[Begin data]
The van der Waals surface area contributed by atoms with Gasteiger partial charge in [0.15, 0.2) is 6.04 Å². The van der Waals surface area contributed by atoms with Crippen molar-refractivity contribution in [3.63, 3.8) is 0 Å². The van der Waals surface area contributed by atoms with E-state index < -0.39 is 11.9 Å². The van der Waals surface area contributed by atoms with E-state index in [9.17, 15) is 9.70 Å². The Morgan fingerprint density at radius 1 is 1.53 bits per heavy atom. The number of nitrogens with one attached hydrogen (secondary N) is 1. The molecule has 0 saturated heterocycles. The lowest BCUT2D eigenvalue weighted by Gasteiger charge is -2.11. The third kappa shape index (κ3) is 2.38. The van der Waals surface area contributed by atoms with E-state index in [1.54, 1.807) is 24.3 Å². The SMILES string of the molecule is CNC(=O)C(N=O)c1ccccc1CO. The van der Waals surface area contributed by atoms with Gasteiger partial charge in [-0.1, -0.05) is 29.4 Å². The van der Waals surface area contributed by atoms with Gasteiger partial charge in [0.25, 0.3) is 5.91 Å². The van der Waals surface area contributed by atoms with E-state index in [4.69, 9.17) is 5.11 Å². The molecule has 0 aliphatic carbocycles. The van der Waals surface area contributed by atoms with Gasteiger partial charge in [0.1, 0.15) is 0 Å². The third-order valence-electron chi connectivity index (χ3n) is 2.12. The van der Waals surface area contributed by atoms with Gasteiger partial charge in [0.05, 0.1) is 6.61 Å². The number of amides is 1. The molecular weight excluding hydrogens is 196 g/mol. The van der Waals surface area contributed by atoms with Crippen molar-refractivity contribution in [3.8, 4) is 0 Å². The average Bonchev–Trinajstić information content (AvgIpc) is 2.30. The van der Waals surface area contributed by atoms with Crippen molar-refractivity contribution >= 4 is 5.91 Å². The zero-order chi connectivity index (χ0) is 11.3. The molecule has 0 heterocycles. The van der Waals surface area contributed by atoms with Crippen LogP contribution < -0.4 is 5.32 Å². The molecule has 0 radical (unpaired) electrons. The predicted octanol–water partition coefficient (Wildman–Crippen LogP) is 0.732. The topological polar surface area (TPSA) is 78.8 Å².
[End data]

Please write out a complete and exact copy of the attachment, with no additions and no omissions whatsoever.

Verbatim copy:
The van der Waals surface area contributed by atoms with Gasteiger partial charge in [0.15, 0.2) is 6.04 Å². The van der Waals surface area contributed by atoms with Crippen molar-refractivity contribution in [3.63, 3.8) is 0 Å². The van der Waals surface area contributed by atoms with E-state index < -0.39 is 11.9 Å². The van der Waals surface area contributed by atoms with E-state index in [9.17, 15) is 9.70 Å². The Morgan fingerprint density at radius 1 is 1.53 bits per heavy atom. The number of nitrogens with one attached hydrogen (secondary N) is 1. The molecule has 0 saturated heterocycles. The lowest BCUT2D eigenvalue weighted by Gasteiger charge is -2.11. The third kappa shape index (κ3) is 2.38. The van der Waals surface area contributed by atoms with E-state index in [1.54, 1.807) is 24.3 Å². The SMILES string of the molecule is CNC(=O)C(N=O)c1ccccc1CO. The van der Waals surface area contributed by atoms with Gasteiger partial charge in [-0.1, -0.05) is 29.4 Å². The van der Waals surface area contributed by atoms with Gasteiger partial charge in [0.25, 0.3) is 5.91 Å². The van der Waals surface area contributed by atoms with E-state index in [4.69, 9.17) is 5.11 Å². The molecule has 0 aliphatic carbocycles. The van der Waals surface area contributed by atoms with Gasteiger partial charge in [0.1, 0.15) is 0 Å². The third-order valence-electron chi connectivity index (χ3n) is 2.12. The van der Waals surface area contributed by atoms with Gasteiger partial charge in [0.05, 0.1) is 6.61 Å². The number of amides is 1. The molecular weight excluding hydrogens is 196 g/mol. The van der Waals surface area contributed by atoms with Crippen molar-refractivity contribution in [3.8, 4) is 0 Å². The average Bonchev–Trinajstić information content (AvgIpc) is 2.30. The van der Waals surface area contributed by atoms with Crippen molar-refractivity contribution >= 4 is 5.91 Å². The zero-order chi connectivity index (χ0) is 11.3. The molecule has 0 heterocycles. The van der Waals surface area contributed by atoms with Crippen LogP contribution < -0.4 is 5.32 Å². The molecule has 0 radical (unpaired) electrons. The predicted octanol–water partition coefficient (Wildman–Crippen LogP) is 0.732. The topological polar surface area (TPSA) is 78.8 Å².